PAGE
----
Waiting for lung transplantation: quality of life, mood, caregiving strain and benefit, and social intimacy of spouses


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Abstract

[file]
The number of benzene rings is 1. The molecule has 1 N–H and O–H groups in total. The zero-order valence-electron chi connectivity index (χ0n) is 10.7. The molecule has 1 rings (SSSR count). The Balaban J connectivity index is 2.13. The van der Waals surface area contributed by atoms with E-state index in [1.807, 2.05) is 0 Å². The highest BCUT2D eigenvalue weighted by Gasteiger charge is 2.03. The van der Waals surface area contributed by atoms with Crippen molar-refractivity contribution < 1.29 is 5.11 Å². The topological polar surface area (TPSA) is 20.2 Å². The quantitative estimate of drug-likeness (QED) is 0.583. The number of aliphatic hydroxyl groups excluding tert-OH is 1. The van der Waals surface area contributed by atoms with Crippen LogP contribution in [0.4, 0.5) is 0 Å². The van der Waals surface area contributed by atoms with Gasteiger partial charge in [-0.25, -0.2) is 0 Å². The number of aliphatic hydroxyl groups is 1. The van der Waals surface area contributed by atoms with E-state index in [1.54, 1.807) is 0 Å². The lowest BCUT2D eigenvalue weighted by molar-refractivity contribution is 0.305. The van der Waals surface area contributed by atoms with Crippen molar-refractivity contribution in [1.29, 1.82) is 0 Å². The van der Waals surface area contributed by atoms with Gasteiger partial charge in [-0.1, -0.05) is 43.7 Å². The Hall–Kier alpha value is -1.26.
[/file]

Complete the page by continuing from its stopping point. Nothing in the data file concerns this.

BackgroundThe emotional and physical well-being of lung transplant patients is enhanced by the availability and stability of a primary caregiver.MethodsWe describe the quality of life (QOL), mood, caregiving strain and benefits, and social intimacy of 73 lung transplant caregivers who completed the QOL Inventory, SF-36 Health Survey, Profile of Mood States, Caregiver Strain Index, Caregiver Benefit Index, and Miller Social Intimacy Scale.ResultsClinically low QOL was reported by 17.8–35.6% of spouses. Relative to a normative sample, spouses reported significantly lower physical (z = 4.01, p < 0.001) and emotional (z = 7.01, p < 0.001) QOL. Over half (56.2%) had clinically elevated caregiving strain. Heightened physical strain (80.8%), inconvenience (79.5%), feeling confined (72.6%), feeling upset that patient has changed so much (69.9%) contributed most to caregiver strain, while discovering inner strength (60.3%), support from others (53.4%), and realizing what is important in life (42.5%) were noted caregiving benefits. Higher caregiving strain was associated with more mood disturbance (r = 0.42, p < 0.001), lower emotional QOL (r= −0.39, p < 0.002), lower social intimacy (r= −0.37, p < 0.002), and longer disease duration (r = 0.55, p < 0.001).ConclusionSpouses of patients awaiting lung transplantation may experience QOL deficits and high caregiver strain. Interventions to improve QOL and reduce caregiver strain are needed.

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